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It may sound like a financial planning topic but this is only common sense: you need an emergency fund. If you are young and starting your career; you need an emergency fund to cover for a job loss. You have a young family and a mortgage; you need an emergency fund to cover a broken washing machine. You grow older, don’t have any debts; you still need an emergency fund to cover for healthcare. As you can see, all your life, you will need an emergency fund.
In financial planning, we often talk about 3 to 6 months worth of salary. If I look at my own situation, this would mean having $16K to $32K. This is a huge stack of cash to be sitting in my bank account doing nothing. Worse than that, if you are like me and have a young family, you know all to well that your money is going towards groceries, activities and clothing. Therefore, there isn’t enough money left to #1 pay off your debt, #2 save for retirement, #3 pay off your mortgage and #4 build an emergency fund.
We will all agree that we need an emergency fund. If tomorrow I need $5,000 to repair my house or because I’ve lost my job, I don’t want to put this money on my credit card. The problem is often finding the money to build your emergency fund. Most people can’t save more than 1-2K per year (besides all other obligations). So how can you save 3 to 6 months worth of income?
This is when you have to think outside the box and leave the savings bank account to frugal people. I will never be able to save that much money in my bank account, so I’ve figured out other ways.
Huh? How can spending more money on an insurance contract assure that I won’t need an emergency fund? By taking disability (or salary) insurance. This type of insurance kicks in when you are unable to perform your work. If you are depressed, ill, or break your leg, you can use disability insurance. This will compensate a part of your salary and will help you avoid falling into credit card debts. I have a pretty good plan insuring 70% of my paycheck in the event of disability. This would be enough to cover most of my expenses already.
Disability insurance is also offered on credit products to cover your payment (for a mortgage as example). Unfortunately, it is not cheap.
I just read an interesting take from Dividend Mantra saying he would rely partially on his dividend payoutsif he were to lose his job tomorrow. Last month, he made $700 in dividends and this is enough to cover his rent. Not bad, huh? In my opinion, having a second source of income is probably the best solution to fund your emergency fund. The money doesn’t sleep in a bank account in the meantime, but will quickly take care of part of your bills if you lose your job.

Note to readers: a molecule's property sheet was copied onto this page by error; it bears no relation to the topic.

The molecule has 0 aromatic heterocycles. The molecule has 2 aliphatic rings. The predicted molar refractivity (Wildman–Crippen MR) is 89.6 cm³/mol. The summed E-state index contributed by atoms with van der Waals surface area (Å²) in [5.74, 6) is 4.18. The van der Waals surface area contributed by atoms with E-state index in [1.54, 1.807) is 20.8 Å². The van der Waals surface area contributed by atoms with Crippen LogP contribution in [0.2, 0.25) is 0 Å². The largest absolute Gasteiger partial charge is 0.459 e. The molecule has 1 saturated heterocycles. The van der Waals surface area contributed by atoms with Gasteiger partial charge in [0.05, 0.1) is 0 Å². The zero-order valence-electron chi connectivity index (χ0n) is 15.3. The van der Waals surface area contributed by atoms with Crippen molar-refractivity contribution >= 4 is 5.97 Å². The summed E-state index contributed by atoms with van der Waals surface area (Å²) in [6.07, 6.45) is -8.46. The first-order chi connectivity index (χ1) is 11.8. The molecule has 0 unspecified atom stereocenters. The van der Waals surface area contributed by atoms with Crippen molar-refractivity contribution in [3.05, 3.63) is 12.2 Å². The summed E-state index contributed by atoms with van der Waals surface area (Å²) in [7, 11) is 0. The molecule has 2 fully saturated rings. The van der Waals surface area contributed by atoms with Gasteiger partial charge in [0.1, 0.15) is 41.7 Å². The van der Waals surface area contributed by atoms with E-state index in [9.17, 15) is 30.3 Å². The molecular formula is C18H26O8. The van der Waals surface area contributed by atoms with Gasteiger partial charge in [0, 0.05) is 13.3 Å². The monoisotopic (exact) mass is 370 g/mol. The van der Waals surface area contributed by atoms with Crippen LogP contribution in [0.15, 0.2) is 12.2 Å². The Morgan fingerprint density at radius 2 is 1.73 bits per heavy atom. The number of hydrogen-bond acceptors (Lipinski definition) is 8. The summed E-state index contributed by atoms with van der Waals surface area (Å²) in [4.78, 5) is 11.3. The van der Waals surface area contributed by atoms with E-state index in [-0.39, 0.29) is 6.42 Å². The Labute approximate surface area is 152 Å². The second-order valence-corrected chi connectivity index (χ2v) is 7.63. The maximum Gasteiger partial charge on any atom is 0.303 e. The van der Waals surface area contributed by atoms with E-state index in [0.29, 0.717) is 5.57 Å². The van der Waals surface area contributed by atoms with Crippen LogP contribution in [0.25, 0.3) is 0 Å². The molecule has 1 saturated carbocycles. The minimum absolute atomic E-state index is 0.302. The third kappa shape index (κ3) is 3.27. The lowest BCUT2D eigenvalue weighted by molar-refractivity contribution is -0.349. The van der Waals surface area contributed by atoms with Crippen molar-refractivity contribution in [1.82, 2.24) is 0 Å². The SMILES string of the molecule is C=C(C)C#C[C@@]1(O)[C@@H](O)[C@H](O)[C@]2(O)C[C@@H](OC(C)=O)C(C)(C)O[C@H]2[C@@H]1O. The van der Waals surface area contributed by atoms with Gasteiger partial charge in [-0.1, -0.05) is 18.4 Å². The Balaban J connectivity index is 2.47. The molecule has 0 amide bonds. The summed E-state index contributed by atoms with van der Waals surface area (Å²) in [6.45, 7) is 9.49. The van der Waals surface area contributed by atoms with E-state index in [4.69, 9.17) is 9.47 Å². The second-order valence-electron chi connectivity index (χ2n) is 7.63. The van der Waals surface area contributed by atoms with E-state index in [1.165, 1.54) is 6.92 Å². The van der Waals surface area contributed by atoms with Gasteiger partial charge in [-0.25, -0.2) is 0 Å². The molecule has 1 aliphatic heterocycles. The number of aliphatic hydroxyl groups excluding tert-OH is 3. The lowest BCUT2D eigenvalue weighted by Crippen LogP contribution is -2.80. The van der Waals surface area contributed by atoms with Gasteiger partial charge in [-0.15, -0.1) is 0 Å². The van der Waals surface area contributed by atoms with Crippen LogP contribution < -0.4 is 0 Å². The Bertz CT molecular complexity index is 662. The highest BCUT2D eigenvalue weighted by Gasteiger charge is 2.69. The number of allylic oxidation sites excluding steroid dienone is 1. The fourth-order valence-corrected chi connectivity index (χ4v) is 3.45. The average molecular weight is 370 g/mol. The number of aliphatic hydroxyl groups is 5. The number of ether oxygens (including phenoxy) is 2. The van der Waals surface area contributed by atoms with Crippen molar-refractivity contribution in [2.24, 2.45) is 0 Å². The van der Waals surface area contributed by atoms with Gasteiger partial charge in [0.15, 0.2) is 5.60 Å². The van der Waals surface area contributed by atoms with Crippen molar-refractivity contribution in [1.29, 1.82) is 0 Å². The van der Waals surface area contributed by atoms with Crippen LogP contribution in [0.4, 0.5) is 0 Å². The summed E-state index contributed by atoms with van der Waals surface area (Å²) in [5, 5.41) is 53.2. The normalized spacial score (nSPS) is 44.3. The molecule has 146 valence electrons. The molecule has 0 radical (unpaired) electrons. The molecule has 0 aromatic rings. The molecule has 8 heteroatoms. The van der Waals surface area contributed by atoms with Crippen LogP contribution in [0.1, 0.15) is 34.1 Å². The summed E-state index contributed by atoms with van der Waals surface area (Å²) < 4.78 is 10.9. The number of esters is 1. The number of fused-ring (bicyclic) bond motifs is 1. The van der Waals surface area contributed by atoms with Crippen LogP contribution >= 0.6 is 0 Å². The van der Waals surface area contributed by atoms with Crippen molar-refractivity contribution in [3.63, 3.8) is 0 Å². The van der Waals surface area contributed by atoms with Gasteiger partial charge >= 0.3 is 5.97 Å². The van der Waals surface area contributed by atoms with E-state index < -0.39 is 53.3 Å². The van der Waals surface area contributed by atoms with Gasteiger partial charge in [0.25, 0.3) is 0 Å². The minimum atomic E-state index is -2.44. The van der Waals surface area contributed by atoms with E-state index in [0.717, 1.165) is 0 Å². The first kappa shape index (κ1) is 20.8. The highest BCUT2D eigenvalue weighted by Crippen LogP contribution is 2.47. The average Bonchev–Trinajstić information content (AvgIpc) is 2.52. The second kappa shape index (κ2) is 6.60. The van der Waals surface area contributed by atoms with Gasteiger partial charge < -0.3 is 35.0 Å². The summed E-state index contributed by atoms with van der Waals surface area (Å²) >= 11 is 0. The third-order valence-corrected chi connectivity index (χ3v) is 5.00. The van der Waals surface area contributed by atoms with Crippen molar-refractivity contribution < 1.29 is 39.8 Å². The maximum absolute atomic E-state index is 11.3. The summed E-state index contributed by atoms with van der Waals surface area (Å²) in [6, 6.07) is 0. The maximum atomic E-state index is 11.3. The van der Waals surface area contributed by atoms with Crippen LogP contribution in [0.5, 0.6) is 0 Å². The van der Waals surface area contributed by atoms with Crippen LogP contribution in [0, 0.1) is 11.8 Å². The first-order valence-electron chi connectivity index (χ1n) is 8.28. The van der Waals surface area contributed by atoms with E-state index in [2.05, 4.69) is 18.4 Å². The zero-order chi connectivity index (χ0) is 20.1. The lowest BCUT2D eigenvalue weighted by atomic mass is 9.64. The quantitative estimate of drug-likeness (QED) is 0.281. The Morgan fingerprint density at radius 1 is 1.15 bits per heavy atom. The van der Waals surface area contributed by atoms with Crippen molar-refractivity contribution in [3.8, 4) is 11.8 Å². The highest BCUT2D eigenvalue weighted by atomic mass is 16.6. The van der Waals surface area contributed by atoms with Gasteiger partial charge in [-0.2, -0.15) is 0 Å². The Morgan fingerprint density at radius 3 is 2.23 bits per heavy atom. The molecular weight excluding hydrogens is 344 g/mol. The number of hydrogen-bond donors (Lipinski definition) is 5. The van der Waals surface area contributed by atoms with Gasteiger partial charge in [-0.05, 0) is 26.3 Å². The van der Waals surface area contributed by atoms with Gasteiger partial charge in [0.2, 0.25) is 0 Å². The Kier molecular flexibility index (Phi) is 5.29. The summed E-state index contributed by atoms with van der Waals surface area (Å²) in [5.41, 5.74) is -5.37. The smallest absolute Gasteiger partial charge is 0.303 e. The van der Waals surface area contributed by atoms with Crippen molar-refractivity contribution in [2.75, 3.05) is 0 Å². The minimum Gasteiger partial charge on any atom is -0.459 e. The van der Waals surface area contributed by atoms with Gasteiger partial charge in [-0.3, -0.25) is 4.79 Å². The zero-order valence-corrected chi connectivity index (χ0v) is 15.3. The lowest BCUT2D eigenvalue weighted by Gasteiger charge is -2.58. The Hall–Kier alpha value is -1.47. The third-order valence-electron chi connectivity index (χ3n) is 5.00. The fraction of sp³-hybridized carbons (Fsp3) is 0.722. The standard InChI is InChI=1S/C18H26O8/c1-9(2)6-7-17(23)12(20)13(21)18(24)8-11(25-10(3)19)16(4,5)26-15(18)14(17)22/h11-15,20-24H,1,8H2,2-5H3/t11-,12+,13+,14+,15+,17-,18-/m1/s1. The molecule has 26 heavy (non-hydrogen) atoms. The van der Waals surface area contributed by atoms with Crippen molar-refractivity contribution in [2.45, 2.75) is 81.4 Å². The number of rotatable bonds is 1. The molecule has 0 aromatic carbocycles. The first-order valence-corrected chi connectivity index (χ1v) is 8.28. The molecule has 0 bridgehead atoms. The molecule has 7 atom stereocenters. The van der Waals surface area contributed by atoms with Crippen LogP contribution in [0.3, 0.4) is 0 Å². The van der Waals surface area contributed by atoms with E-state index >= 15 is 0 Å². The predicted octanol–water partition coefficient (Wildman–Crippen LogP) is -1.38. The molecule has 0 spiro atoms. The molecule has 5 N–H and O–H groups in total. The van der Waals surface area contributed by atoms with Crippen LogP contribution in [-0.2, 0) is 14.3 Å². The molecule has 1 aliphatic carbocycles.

My dividend income is all in a registered account for tax purposes. This is why I can’t use Dividend Mantra’s technique. However, I do have my online company generating several thousand per month. If I was going to lose my job, I would not go for another one. I also have my employer stocks which fluctuates from 1K to 5K most of the time (this is because I keep selling them each year to pay off other debts).
If I have an unexpected one time purchase to make (like a washing machine or an expensive car repair), I also have a line of credit. I could put a few thousand dollars on this as well if I had an urgent need for money. I would rather use a line of credit as emergency fund than having 10K or 20K sitting in a bank account earning 1%. This idea is simple; you are losing money if you use real cash to fund your emergency fund. You could save interest on your debts or make money investing if you would use this emergency fund instead of having it sleeping in a bank account. This is why I think it’s better to pay off your debt but leave a line of credit open and available on the side for emergencies. If you don’t use it, the line of credit is free of charge!
I often talked about the importance of having a plan B on this blog. The idea of a plan B is to get a way out of financial trouble in case of an emergency. When something bad happens in your life, your emotions put you on the edge and your head doesn’t think right. If your emergency plan is already drafted, you only have to look and follow it. No second thoughts, no hard decisions to make. They were all done in the plan when you had your mind set to think about it.
The good news is building an emergency list is not too hard nor complicated. It only takes a few minutes of your day and it can be revised on a yearly basis to make sure all your solutions are still in place. Here’s mine as a reference:
#1 70% of my income in case of disability (insurance)
#2 An average of 3K quickly accessible through my employer stocks
#3 A side business where I could rapidly withdraw 3K per month to sustain my lifestyle
#4 An average of 3K available on my line of credit to withdraw at anytime
#5 If I was going to lose all my income source for a while, I still have 50K in a registered account where I can withdraw money from it but pay taxes
Do you use cash to fund your emergency fund or do you use other means? What do you think of my plan?Comments: 4 Read More